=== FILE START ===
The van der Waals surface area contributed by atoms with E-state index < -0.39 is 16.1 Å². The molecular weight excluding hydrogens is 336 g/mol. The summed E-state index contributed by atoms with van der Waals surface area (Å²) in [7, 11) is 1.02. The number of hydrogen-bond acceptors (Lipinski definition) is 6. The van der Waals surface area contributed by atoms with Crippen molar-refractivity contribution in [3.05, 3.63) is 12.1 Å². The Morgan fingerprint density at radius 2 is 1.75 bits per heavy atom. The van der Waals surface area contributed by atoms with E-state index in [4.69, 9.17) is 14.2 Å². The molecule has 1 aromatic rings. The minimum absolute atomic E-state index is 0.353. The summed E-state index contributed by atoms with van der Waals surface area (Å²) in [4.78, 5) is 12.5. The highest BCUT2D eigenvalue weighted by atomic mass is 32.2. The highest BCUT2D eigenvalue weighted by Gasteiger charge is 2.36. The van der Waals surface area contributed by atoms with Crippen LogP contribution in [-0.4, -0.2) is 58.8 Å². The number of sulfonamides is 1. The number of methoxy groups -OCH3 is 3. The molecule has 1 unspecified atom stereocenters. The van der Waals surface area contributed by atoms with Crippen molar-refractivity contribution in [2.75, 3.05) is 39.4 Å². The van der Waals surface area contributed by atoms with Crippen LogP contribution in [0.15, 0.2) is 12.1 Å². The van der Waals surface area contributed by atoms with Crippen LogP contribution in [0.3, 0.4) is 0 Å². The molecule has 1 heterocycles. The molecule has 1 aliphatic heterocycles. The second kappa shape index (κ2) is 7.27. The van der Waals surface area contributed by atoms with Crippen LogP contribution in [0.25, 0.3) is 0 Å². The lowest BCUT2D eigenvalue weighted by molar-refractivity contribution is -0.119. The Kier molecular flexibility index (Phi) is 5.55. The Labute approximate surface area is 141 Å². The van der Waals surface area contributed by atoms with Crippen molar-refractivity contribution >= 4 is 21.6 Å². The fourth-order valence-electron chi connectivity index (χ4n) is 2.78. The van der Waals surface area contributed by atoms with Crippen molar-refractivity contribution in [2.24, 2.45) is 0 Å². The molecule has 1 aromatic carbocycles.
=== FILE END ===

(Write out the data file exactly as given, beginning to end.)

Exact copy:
The van der Waals surface area contributed by atoms with E-state index < -0.39 is 16.1 Å². The molecular weight excluding hydrogens is 336 g/mol. The summed E-state index contributed by atoms with van der Waals surface area (Å²) in [7, 11) is 1.02. The number of hydrogen-bond acceptors (Lipinski definition) is 6. The van der Waals surface area contributed by atoms with Crippen molar-refractivity contribution in [3.05, 3.63) is 12.1 Å². The Morgan fingerprint density at radius 2 is 1.75 bits per heavy atom. The van der Waals surface area contributed by atoms with E-state index in [4.69, 9.17) is 14.2 Å². The molecule has 1 aromatic rings. The minimum absolute atomic E-state index is 0.353. The summed E-state index contributed by atoms with van der Waals surface area (Å²) in [4.78, 5) is 12.5. The highest BCUT2D eigenvalue weighted by atomic mass is 32.2. The highest BCUT2D eigenvalue weighted by Gasteiger charge is 2.36. The van der Waals surface area contributed by atoms with Crippen LogP contribution in [-0.4, -0.2) is 58.8 Å². The number of sulfonamides is 1. The number of methoxy groups -OCH3 is 3. The molecule has 1 unspecified atom stereocenters. The van der Waals surface area contributed by atoms with Crippen molar-refractivity contribution in [2.75, 3.05) is 39.4 Å². The van der Waals surface area contributed by atoms with Crippen LogP contribution in [0.15, 0.2) is 12.1 Å². The van der Waals surface area contributed by atoms with Crippen LogP contribution in [0.3, 0.4) is 0 Å². The molecule has 1 heterocycles. The molecule has 1 aliphatic heterocycles. The second kappa shape index (κ2) is 7.27. The van der Waals surface area contributed by atoms with Crippen LogP contribution in [0.25, 0.3) is 0 Å². The lowest BCUT2D eigenvalue weighted by molar-refractivity contribution is -0.119. The Kier molecular flexibility index (Phi) is 5.55. The Labute approximate surface area is 141 Å². The van der Waals surface area contributed by atoms with Crippen molar-refractivity contribution >= 4 is 21.6 Å². The fourth-order valence-electron chi connectivity index (χ4n) is 2.78. The van der Waals surface area contributed by atoms with Crippen molar-refractivity contribution in [2.24, 2.45) is 0 Å². The molecule has 1 aromatic carbocycles.